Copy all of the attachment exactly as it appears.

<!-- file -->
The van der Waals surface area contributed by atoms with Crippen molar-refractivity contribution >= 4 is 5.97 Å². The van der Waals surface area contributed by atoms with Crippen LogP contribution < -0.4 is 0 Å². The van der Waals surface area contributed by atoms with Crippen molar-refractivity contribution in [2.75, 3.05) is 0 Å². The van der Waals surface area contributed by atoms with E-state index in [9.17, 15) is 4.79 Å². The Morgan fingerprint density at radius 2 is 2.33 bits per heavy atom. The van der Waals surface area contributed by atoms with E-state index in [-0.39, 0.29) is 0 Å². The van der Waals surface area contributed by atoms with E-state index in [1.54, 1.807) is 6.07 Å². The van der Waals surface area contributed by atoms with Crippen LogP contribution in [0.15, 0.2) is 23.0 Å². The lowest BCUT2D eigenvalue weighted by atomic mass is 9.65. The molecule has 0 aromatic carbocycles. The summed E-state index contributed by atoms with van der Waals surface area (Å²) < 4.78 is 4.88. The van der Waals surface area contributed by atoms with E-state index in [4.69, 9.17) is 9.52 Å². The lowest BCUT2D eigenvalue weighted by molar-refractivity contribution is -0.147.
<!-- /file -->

The van der Waals surface area contributed by atoms with Crippen molar-refractivity contribution >= 4 is 5.97 Å². The van der Waals surface area contributed by atoms with Crippen LogP contribution < -0.4 is 0 Å². The van der Waals surface area contributed by atoms with Crippen molar-refractivity contribution in [2.75, 3.05) is 0 Å². The van der Waals surface area contributed by atoms with E-state index in [9.17, 15) is 4.79 Å². The Morgan fingerprint density at radius 2 is 2.33 bits per heavy atom. The van der Waals surface area contributed by atoms with E-state index in [-0.39, 0.29) is 0 Å². The van der Waals surface area contributed by atoms with E-state index in [1.54, 1.807) is 6.07 Å². The van der Waals surface area contributed by atoms with Crippen LogP contribution in [0.15, 0.2) is 23.0 Å². The lowest BCUT2D eigenvalue weighted by atomic mass is 9.65. The molecule has 0 aromatic carbocycles. The summed E-state index contributed by atoms with van der Waals surface area (Å²) < 4.78 is 4.88. The van der Waals surface area contributed by atoms with E-state index in [4.69, 9.17) is 9.52 Å². The lowest BCUT2D eigenvalue weighted by molar-refractivity contribution is -0.147.